Concepts: parametric methods, maximum likelihood estimates, linear regression, logistic regression.

Lab: Linear regression.



[handout (pdf)] [slides (pdf)] [lab] [homework (pdf, with solution)]

Chap 7. Regularized linear regression (Fr, Nov 10)
We introduce the concept of regularization as a means to controlling the complexity of the hypothesis space, and apply it to linear models.

Concepts: Lasso, ridge regression, structured regularization.

Lab:Regularized linear regression.

[handout (pdf)] [slides (pdf)] [lab] [homework (pdf, with solution)]

Chap 8. Nearest-neighbors methods (Fr, Nov 17)
We introduce non-parametric methods, whose complexity grows with the size of the data sample. We illustrate them with nearest-neighbors approaches.

Concepts: non-parametric learning, nearest neighbor, k-nearest neighbors, instance-based learning, similarities, Voronoi tesselation, curse of dimensionality.

Lab: Nearest-neighbors methods.

[handout (pdf)] [slides (pdf)] [lab] [homework (pdf, with solution)]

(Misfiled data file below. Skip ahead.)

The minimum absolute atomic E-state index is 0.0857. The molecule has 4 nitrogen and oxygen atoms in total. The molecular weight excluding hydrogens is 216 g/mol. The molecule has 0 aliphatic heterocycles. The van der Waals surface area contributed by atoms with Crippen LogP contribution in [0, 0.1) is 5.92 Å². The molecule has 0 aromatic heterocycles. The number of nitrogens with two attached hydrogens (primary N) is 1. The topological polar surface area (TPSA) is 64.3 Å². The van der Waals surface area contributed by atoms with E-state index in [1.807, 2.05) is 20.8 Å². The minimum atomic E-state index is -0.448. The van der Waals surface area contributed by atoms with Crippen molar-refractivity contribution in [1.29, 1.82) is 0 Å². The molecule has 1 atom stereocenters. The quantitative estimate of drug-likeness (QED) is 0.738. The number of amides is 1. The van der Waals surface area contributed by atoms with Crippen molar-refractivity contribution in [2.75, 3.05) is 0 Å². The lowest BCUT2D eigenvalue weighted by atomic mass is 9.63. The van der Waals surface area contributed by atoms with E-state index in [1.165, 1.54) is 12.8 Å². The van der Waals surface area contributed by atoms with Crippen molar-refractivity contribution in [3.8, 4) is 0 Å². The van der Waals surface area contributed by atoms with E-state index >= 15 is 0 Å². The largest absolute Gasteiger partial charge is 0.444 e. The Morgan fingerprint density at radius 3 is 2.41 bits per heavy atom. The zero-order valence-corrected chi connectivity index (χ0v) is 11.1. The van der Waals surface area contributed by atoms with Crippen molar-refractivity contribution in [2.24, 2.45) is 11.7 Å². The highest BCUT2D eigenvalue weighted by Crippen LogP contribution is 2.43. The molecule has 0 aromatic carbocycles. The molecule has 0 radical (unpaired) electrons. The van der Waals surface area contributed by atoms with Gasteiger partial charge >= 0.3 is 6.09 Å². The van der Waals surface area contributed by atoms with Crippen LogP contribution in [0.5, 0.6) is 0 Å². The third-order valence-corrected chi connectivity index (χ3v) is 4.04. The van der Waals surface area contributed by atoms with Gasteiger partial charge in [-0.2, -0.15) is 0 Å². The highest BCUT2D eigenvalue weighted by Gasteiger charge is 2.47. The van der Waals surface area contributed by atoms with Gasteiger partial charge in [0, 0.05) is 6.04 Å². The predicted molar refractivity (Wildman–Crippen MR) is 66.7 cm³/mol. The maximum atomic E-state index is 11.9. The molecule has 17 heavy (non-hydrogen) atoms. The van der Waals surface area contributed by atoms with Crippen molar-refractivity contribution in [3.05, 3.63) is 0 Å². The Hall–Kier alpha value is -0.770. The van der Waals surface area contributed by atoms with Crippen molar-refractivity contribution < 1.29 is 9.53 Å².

Chap 9. Tree-based methods (Fr, Nov 24)
We introduce decision trees, one of the most intuitive supervised learning algorithms, and show how to combine simple classifiers to yield state-of-the-art predictors.

Concepts: decision trees, ensemble methods, boosting, random forests.

Lab: Tree-based methods.

[handout (pdf)] [slides (pdf)] [lab] [homework (pdf, with solution)]

Chap 10. Support vector machines (Fr, Dec 1)
We introduce a very popular class of machine learning methods, that has achieved state-of-the-art performance on a wide range of tasks. We derive the support-vector machine from first principles in the case of linearly separable data, extend it to non-separable data, and show how positive-definite kernels can be used to extend the approach to non-linear separating functions.

Concepts: maximum margin, soft-margin SVM, non-linear data mapping, kernel trick, kernels.

Lab: SVMs.

[handout (pdf)] [slides (pdf)] [lab] [homework (pdf, with solution)]

Chap 11. Neural networks (Fr, Dec 8)
We introduce the perceptron algorithm from Rosenblatt (1957), one of the earliest steps towards learning with computers, and discuss its many extensions.

Concepts: perceptrons, multi-layer networks, backpropagation.

Demo: Deep learning (by Joseph Boyd).

Research talk by Peter Naylor.

[handout (pdf)] [slides (pdf)] [TensorFlow Tutorial (J. Boyd)] [homework (pdf)] due Dec. 15

Chap 12. Clustering (Dec 15)
We conclude this course by presenting the most common unsupervised learning problem, that is to say clustering, or how to find groups within data that is given without labels.

Concepts: hierarchical clustering, k-means, DBSCAN.

[handout (pdf)] [slides (pdf)]